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Paid PostPosted on Aug 25, 2016

12 Millennials Who Actually Give A Shit (And Why You Should Too)

Apathetic? Naw.

1.

Courtesy of Svante Myrick

I give a shit because I spent the first six months of my life in a homeless shelter, was cared for by many helping hands, and many services, went to Cornell and became mayor at 24. So I've seen firsthand the misery of poverty, and I've seen firsthand the power of a wise and effective government to end poverty. I care because caring works. I give a shit because giving a shit works — it makes things better.

—Svante Myrick, Mayor of Ithaca, New York

2.

3.

Courtesy of Lindsay M.

I teach at a public charter high school in the South Bronx — a neighborhood where less than 10% of high school graduates earn college degrees, compared to 75% of students from affluent neighborhoods. Our staff, students, and families work relentlessly to ensure that our kids develop the academic and character skills necessary to succeed. We're sending 98% of our 2016 graduating class to college this fall. As I enter my ninth year as an educator, I continue to advocate for educational equity because your zip code should not dictate the quality of your education.

—Lindsay M., Teacher

4.

Courtesy of Kara Weisenstein

I give a lot of shits. So much so that I spend way too much of my time

with my friends preaching the importance of voting in local elections — not

just the big ones. I think a lot of people get politically energized once

every four years and then sort of forget to be conscious and vigilant in

between big election years. But what most folks don’t realize is that those

small elections, the ones where you elect city and state representatives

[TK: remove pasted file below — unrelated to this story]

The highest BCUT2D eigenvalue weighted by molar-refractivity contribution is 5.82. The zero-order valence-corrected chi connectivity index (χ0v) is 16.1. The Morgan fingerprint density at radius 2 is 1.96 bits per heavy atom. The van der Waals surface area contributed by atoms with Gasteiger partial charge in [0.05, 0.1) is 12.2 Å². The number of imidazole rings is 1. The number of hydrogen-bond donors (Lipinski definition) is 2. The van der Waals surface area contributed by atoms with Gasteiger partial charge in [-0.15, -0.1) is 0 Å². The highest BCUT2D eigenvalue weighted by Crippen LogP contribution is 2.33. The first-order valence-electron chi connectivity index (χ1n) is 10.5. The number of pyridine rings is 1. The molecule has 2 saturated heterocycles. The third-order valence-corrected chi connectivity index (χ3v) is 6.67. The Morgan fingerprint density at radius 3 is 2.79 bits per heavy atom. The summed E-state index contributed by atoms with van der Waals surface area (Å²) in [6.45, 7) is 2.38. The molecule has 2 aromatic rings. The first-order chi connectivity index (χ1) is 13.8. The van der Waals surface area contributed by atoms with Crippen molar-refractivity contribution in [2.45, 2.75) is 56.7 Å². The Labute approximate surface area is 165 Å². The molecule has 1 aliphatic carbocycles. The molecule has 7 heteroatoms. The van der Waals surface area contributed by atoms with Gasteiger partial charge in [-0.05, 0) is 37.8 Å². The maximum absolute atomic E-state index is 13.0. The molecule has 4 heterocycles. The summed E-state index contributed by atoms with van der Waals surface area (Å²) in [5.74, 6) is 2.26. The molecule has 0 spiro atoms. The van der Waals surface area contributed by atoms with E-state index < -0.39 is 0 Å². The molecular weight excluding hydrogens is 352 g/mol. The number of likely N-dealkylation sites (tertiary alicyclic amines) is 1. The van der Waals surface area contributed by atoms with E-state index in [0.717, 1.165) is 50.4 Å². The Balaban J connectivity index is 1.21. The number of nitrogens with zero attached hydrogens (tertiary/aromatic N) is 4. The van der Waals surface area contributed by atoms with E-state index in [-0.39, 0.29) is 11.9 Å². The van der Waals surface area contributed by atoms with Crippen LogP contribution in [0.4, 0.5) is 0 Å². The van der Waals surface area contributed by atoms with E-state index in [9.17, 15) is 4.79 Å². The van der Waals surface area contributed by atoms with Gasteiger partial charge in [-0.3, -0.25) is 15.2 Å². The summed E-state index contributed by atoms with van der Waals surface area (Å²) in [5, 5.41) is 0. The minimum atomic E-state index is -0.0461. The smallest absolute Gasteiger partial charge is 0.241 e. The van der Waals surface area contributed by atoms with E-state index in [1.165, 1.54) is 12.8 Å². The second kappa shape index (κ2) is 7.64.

and local officials, have a much bigger impact on day-to-day life than a

presidential election. My dad is an editor at a small newspaper in southern

Illinois, and he reports on local government corruption all the time. Stuff

like that doesn’t get reported in the national news, and it’s a huge deal

when you live there. But we do have the power to fix it. That's why I do my

research and vote for leaders who will act in our best interest. You just

have to make the effort to do your homework, register, and vote.

—Kara Weisenstein, Freelance Journalist

5.

Courtesy of Jennifer Elizabeth Crone

My story is simple. I see us all as brothers and sisters. I don't see any tangible reason why some should suffer and not be aided by their fellow man. Brunch Club started as a way to help people with very basic needs. You're hungry; here is food and water to nourish your body. I never intended to start a nonprofit, but when I saw that something needed to be done to help these veterans, men, women, and children that wasn't being done in a way I felt was sufficient, it seemed like my duty to step up. So, with the help of the community and other wonderful people in the homelessness-fighting space in San Diego, that's what I began to do. We've expanded our services a ton, and we've been able to serve several thousand people to date. Each outreach event brings hugs, tears, so much beauty, joy, love, and above all unity and compassion. I'm proud of my community. And I sure as hell give a shit.

—Jennifer Elizabeth Crone, Founder of Brunch Club

6.

Courtesy of Amanda Slavin

While earning my master’s degree and teaching first-graders and middle schoolers, I felt stifled, frustrated, and confined to the classroom. I started CatalystCreativ four years ago with my partner, Tony Hsieh, with the intention of combining the forces of education and experiential marketing (digital and physical experiences). Our experiences inspire "millennial-minded" humans to give a shit and do something about it. Looking at the world as the classroom — brands, cities, and influencers as the teachers and the rest of us as students.

—Amanda Slavin, Founder of CatalystCreativ

7.

Courtesy of Perri Schneider

I spend four hours a week volunteering for the Crisis Text Line. This free crisis counseling service averages roughly 900 texters each day. It is something simple I can do to help those truly struggling and needing to talk to someone.

—Perri Schneider, Volunteer Crisis Counselor

8.

Courtesy of Kareem Ahmed